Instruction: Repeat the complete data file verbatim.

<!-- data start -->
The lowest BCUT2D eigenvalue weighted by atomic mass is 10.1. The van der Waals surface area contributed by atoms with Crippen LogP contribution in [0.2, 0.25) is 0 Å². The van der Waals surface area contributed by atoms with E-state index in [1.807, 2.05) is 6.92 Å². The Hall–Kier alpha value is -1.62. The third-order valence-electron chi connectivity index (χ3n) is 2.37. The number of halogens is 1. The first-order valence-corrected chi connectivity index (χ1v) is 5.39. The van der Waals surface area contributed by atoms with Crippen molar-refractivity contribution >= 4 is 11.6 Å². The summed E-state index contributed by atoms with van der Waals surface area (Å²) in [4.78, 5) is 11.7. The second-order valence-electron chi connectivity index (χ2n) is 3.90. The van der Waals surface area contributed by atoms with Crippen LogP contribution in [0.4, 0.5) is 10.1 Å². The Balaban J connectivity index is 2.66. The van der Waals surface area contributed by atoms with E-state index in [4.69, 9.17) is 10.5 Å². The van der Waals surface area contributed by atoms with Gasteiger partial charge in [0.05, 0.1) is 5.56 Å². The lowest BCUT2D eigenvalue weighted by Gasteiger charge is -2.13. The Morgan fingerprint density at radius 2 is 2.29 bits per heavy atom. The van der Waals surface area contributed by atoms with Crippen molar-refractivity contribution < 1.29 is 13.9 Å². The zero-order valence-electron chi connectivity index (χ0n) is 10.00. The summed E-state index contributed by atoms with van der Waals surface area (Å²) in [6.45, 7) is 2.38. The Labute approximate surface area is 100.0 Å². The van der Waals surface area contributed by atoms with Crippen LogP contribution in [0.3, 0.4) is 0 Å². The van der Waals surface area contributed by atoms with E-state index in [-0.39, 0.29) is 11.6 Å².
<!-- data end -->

The lowest BCUT2D eigenvalue weighted by atomic mass is 10.1. The van der Waals surface area contributed by atoms with Crippen LogP contribution in [0.2, 0.25) is 0 Å². The van der Waals surface area contributed by atoms with E-state index in [1.807, 2.05) is 6.92 Å². The Hall–Kier alpha value is -1.62. The third-order valence-electron chi connectivity index (χ3n) is 2.37. The number of halogens is 1. The first-order valence-corrected chi connectivity index (χ1v) is 5.39. The van der Waals surface area contributed by atoms with Crippen molar-refractivity contribution >= 4 is 11.6 Å². The summed E-state index contributed by atoms with van der Waals surface area (Å²) in [4.78, 5) is 11.7. The second-order valence-electron chi connectivity index (χ2n) is 3.90. The van der Waals surface area contributed by atoms with Crippen LogP contribution in [0.4, 0.5) is 10.1 Å². The Balaban J connectivity index is 2.66. The van der Waals surface area contributed by atoms with E-state index in [4.69, 9.17) is 10.5 Å². The van der Waals surface area contributed by atoms with Gasteiger partial charge in [0.05, 0.1) is 5.56 Å². The lowest BCUT2D eigenvalue weighted by Gasteiger charge is -2.13. The Morgan fingerprint density at radius 2 is 2.29 bits per heavy atom. The van der Waals surface area contributed by atoms with Crippen molar-refractivity contribution < 1.29 is 13.9 Å². The zero-order valence-electron chi connectivity index (χ0n) is 10.00. The summed E-state index contributed by atoms with van der Waals surface area (Å²) in [6.45, 7) is 2.38. The Labute approximate surface area is 100.0 Å². The van der Waals surface area contributed by atoms with Crippen LogP contribution in [0.3, 0.4) is 0 Å². The van der Waals surface area contributed by atoms with E-state index in [-0.39, 0.29) is 11.6 Å².